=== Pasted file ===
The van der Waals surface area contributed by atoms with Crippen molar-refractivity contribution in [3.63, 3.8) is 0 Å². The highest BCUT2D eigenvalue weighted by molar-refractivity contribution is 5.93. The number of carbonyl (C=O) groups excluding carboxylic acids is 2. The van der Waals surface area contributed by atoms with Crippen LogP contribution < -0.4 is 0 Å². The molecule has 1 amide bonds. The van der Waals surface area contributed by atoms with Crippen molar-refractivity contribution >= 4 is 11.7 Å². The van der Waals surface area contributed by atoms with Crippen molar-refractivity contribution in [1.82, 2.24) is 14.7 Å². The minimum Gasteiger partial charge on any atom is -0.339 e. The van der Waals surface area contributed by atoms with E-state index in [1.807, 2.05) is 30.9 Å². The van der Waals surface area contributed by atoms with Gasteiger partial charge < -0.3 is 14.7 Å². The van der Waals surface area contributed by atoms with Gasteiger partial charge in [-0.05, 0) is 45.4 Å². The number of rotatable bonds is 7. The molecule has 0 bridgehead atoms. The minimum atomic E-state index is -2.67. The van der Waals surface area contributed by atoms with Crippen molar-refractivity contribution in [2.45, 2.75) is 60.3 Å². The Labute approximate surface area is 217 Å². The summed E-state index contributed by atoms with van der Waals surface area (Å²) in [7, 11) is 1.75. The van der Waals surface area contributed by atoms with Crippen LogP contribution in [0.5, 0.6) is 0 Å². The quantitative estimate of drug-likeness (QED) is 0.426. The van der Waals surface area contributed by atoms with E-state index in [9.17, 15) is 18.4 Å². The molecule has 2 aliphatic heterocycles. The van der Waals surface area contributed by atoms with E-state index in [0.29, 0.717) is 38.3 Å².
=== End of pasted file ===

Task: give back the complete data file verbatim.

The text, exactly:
The van der Waals surface area contributed by atoms with Crippen molar-refractivity contribution in [3.63, 3.8) is 0 Å². The highest BCUT2D eigenvalue weighted by molar-refractivity contribution is 5.93. The number of carbonyl (C=O) groups excluding carboxylic acids is 2. The van der Waals surface area contributed by atoms with Crippen LogP contribution < -0.4 is 0 Å². The molecule has 1 amide bonds. The van der Waals surface area contributed by atoms with Crippen molar-refractivity contribution >= 4 is 11.7 Å². The van der Waals surface area contributed by atoms with Crippen molar-refractivity contribution in [1.82, 2.24) is 14.7 Å². The minimum Gasteiger partial charge on any atom is -0.339 e. The van der Waals surface area contributed by atoms with E-state index in [1.807, 2.05) is 30.9 Å². The van der Waals surface area contributed by atoms with Gasteiger partial charge < -0.3 is 14.7 Å². The van der Waals surface area contributed by atoms with Gasteiger partial charge in [-0.05, 0) is 45.4 Å². The number of rotatable bonds is 7. The molecule has 0 bridgehead atoms. The minimum atomic E-state index is -2.67. The van der Waals surface area contributed by atoms with Crippen molar-refractivity contribution in [2.45, 2.75) is 60.3 Å². The Labute approximate surface area is 217 Å². The summed E-state index contributed by atoms with van der Waals surface area (Å²) in [7, 11) is 1.75. The van der Waals surface area contributed by atoms with Crippen LogP contribution in [0.5, 0.6) is 0 Å². The quantitative estimate of drug-likeness (QED) is 0.426. The van der Waals surface area contributed by atoms with E-state index in [9.17, 15) is 18.4 Å². The molecule has 2 aliphatic heterocycles. The van der Waals surface area contributed by atoms with E-state index in [0.29, 0.717) is 38.3 Å².